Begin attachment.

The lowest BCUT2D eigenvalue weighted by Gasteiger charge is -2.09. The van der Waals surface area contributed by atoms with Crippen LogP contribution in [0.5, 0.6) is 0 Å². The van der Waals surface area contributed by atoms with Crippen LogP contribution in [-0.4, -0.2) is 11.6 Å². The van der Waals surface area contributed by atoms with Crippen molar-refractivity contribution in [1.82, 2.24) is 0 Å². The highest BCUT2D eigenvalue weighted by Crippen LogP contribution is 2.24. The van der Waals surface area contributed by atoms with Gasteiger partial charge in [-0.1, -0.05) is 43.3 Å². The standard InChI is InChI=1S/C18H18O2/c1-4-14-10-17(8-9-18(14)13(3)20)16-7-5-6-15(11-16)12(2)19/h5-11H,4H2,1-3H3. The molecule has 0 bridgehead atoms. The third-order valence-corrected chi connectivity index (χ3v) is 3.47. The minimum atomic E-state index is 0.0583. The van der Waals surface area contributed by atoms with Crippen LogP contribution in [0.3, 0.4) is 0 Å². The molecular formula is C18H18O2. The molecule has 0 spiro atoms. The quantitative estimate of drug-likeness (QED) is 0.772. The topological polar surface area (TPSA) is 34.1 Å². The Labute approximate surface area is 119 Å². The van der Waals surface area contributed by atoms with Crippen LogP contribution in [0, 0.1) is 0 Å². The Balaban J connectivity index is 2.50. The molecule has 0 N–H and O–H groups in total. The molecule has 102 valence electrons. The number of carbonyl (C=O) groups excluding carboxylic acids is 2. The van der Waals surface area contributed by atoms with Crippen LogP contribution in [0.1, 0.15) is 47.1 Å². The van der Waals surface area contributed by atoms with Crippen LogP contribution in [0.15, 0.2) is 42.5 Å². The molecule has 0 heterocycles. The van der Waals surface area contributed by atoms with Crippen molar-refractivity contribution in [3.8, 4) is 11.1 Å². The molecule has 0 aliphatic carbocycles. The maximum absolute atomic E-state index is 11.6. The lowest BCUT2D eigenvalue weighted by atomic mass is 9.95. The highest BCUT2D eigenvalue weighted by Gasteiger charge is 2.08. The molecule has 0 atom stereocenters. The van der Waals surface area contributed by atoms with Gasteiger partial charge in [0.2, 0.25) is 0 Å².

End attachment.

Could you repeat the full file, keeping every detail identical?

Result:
The lowest BCUT2D eigenvalue weighted by Gasteiger charge is -2.09. The van der Waals surface area contributed by atoms with Crippen LogP contribution in [0.5, 0.6) is 0 Å². The van der Waals surface area contributed by atoms with Crippen LogP contribution in [-0.4, -0.2) is 11.6 Å². The van der Waals surface area contributed by atoms with Crippen molar-refractivity contribution in [1.82, 2.24) is 0 Å². The highest BCUT2D eigenvalue weighted by Crippen LogP contribution is 2.24. The van der Waals surface area contributed by atoms with Gasteiger partial charge in [-0.1, -0.05) is 43.3 Å². The standard InChI is InChI=1S/C18H18O2/c1-4-14-10-17(8-9-18(14)13(3)20)16-7-5-6-15(11-16)12(2)19/h5-11H,4H2,1-3H3. The molecule has 0 bridgehead atoms. The third-order valence-corrected chi connectivity index (χ3v) is 3.47. The minimum atomic E-state index is 0.0583. The van der Waals surface area contributed by atoms with Crippen LogP contribution in [0.3, 0.4) is 0 Å². The molecular formula is C18H18O2. The molecule has 0 spiro atoms. The quantitative estimate of drug-likeness (QED) is 0.772. The topological polar surface area (TPSA) is 34.1 Å². The Labute approximate surface area is 119 Å². The van der Waals surface area contributed by atoms with Crippen LogP contribution in [0, 0.1) is 0 Å². The Balaban J connectivity index is 2.50. The molecule has 0 N–H and O–H groups in total. The molecule has 102 valence electrons. The number of carbonyl (C=O) groups excluding carboxylic acids is 2. The van der Waals surface area contributed by atoms with Crippen LogP contribution in [0.1, 0.15) is 47.1 Å². The van der Waals surface area contributed by atoms with Crippen LogP contribution in [0.15, 0.2) is 42.5 Å². The molecule has 0 heterocycles. The van der Waals surface area contributed by atoms with Crippen molar-refractivity contribution in [3.8, 4) is 11.1 Å². The molecule has 0 aliphatic carbocycles. The maximum absolute atomic E-state index is 11.6. The lowest BCUT2D eigenvalue weighted by atomic mass is 9.95. The highest BCUT2D eigenvalue weighted by Gasteiger charge is 2.08. The molecule has 0 atom stereocenters. The van der Waals surface area contributed by atoms with Gasteiger partial charge in [0.2, 0.25) is 0 Å².